Keywords: Haemodynamics; cerebral circulation; mild hypothermia; subarachnoid haemorrhage.
Springer Online Journal Archives 1860-2000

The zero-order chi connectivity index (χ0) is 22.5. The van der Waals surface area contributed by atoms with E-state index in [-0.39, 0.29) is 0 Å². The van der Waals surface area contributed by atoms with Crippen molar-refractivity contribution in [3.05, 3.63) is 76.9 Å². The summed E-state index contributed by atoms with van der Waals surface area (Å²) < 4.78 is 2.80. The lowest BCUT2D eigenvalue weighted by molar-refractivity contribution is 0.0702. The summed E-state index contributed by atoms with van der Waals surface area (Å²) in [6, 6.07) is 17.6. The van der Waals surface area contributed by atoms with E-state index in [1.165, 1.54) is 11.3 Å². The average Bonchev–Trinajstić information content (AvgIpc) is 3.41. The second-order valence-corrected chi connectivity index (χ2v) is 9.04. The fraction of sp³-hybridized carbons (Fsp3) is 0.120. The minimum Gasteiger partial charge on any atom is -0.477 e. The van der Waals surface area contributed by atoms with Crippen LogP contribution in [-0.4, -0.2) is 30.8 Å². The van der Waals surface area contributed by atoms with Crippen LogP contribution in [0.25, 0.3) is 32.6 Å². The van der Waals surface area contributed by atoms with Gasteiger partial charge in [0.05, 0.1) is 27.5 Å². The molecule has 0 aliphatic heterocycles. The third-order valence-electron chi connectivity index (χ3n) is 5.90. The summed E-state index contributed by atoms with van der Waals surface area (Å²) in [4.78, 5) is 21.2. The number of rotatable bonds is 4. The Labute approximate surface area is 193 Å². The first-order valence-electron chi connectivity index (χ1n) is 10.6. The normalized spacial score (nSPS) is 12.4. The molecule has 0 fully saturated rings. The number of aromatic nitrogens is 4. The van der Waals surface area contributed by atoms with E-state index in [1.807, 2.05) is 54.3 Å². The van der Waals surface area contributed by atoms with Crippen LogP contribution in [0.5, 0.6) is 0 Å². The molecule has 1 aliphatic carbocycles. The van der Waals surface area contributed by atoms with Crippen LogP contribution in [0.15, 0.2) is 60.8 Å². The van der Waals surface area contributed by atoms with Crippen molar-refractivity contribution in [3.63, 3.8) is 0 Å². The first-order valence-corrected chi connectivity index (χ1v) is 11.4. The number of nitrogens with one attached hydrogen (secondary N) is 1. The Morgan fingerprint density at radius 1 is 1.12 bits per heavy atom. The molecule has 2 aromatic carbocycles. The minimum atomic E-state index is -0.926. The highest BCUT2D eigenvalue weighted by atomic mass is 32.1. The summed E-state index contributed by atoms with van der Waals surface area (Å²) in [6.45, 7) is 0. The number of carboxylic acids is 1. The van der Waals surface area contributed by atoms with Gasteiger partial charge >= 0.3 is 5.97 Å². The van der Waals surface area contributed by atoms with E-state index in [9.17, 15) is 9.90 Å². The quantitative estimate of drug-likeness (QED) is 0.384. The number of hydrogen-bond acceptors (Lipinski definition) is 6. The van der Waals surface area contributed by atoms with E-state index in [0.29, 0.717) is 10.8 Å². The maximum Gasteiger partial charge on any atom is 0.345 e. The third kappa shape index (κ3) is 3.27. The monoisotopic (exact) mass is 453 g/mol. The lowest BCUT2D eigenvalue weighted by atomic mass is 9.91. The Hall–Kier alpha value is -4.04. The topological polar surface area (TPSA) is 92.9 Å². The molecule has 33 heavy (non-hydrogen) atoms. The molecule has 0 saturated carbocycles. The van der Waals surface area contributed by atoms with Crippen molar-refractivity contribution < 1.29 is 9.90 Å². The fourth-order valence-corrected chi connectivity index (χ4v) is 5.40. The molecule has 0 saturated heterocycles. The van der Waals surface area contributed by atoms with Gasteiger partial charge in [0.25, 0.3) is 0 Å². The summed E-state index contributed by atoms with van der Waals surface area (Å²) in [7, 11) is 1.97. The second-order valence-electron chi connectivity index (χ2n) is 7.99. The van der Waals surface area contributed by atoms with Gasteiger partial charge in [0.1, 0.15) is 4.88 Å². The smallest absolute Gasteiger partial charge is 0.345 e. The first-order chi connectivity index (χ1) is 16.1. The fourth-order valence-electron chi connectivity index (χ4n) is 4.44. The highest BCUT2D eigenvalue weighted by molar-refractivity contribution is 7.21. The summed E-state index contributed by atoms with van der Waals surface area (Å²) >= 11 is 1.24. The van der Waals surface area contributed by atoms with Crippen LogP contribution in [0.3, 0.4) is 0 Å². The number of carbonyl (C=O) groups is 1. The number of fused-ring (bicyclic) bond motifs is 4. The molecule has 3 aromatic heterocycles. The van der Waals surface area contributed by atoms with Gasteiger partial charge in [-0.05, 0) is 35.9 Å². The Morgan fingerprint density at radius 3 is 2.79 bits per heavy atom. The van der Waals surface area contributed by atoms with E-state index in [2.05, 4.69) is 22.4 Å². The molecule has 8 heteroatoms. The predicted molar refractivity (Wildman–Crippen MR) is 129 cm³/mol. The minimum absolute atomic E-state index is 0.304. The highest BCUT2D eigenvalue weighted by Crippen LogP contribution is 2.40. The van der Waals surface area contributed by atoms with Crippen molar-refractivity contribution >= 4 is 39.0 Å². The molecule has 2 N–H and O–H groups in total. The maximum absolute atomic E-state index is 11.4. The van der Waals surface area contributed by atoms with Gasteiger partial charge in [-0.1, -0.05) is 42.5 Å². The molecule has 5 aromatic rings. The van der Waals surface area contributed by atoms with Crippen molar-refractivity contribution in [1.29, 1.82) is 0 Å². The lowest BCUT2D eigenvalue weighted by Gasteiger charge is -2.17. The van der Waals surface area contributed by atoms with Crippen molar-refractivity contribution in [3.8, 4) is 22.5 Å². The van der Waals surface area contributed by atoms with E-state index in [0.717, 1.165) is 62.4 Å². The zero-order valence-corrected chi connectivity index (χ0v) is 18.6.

Summary ¶ Background. Mild hypothermia provides cerebral protection against ischaemic insults in various animal models. We compared systemic and cerebral oxygenation between mild hypothermic and normothermic management in 60 patients with acute subarachnoid haemorrhage who underwent clipping of cerebral aneurysms. Method. The temperature in the pulmonary artery was maintained at 36°C in 28 patients and was reduced to 34°C in 32 patients. Parameters in the systemic and cerebral haemodynamics from pulmonary artery and internal jugular vein catheters were compared between the two groups immediately after the induction of anaesthesia (T1), and just before temporary occlusion or aneurysm clipping (T2). Findings. Cardiac index, oxygen delivery index, oxygen consumption index, and oxygen saturation of the jugular bulb were significantly lower at T2 in hypothermic group (H) (2.9±0.6 L/min/m2, 400.8±106.3 ml/min·m2, 87.0±14.8 ml/min·m2, 55.2±6.6%, respectively) than in normothermic group (N) (3.7±0.6, 521.0±105.5, 109.9±21.7, 60.9±6.6) (p〈0.05). The arterial lactate and arteriojugular difference in oxygen content were significantly higher in H (2.3±1.3 mmol/L, 6.5±1.5 ml/dl, respectively) than in N (1.7±1.0, 5.6±1.2) (p〈0.05). Arteriojugular differences in carbon dioxide tension and hydrogen ion content were significantly lower at T2 in H (−10.8±2.1 mm Hg, −6.4±1.3 nmol/L, respectively) than in N (−8.9±2.8, −5.3±1.0) (p〈0.05). Interpretation. The balance between oxygen supply and demand systemically and in the brain may worsen during aneurysm surgery for patients with acute subarachnoid haemorrhage under mild hypothermia. Oxygenation of the brain and the whole body should be monitored closely during this surgery, and adequate circulatory assistance is recommended under mild hypothermia.
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